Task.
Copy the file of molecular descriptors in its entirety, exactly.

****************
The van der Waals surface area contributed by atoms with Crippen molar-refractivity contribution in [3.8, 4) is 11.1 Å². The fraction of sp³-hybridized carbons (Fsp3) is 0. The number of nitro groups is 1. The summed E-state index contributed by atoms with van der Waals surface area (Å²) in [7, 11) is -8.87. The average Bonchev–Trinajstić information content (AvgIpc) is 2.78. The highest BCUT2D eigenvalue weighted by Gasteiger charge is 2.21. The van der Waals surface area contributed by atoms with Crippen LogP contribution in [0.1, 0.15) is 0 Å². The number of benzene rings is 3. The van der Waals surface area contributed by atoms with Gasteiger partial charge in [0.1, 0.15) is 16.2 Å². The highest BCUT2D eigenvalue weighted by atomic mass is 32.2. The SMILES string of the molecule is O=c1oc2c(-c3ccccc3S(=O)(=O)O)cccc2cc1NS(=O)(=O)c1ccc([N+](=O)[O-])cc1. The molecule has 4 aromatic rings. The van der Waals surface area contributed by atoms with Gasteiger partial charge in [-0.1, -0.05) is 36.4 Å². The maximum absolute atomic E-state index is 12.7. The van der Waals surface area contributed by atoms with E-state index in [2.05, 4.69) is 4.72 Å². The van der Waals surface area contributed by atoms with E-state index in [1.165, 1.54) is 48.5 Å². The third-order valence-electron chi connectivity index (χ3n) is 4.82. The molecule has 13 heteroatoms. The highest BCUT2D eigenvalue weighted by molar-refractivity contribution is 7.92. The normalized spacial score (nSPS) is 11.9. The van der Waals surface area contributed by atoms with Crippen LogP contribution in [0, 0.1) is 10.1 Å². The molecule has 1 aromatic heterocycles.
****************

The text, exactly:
The van der Waals surface area contributed by atoms with Crippen molar-refractivity contribution in [3.8, 4) is 11.1 Å². The fraction of sp³-hybridized carbons (Fsp3) is 0. The number of nitro groups is 1. The summed E-state index contributed by atoms with van der Waals surface area (Å²) in [7, 11) is -8.87. The average Bonchev–Trinajstić information content (AvgIpc) is 2.78. The highest BCUT2D eigenvalue weighted by Gasteiger charge is 2.21. The van der Waals surface area contributed by atoms with Crippen LogP contribution in [0.1, 0.15) is 0 Å². The number of benzene rings is 3. The van der Waals surface area contributed by atoms with Gasteiger partial charge in [0.1, 0.15) is 16.2 Å². The highest BCUT2D eigenvalue weighted by atomic mass is 32.2. The SMILES string of the molecule is O=c1oc2c(-c3ccccc3S(=O)(=O)O)cccc2cc1NS(=O)(=O)c1ccc([N+](=O)[O-])cc1. The molecule has 4 aromatic rings. The van der Waals surface area contributed by atoms with Gasteiger partial charge in [-0.1, -0.05) is 36.4 Å². The maximum absolute atomic E-state index is 12.7. The van der Waals surface area contributed by atoms with E-state index in [2.05, 4.69) is 4.72 Å². The van der Waals surface area contributed by atoms with E-state index in [1.165, 1.54) is 48.5 Å². The third-order valence-electron chi connectivity index (χ3n) is 4.82. The molecule has 13 heteroatoms. The highest BCUT2D eigenvalue weighted by molar-refractivity contribution is 7.92. The normalized spacial score (nSPS) is 11.9. The van der Waals surface area contributed by atoms with Crippen LogP contribution in [0, 0.1) is 10.1 Å². The molecule has 1 aromatic heterocycles.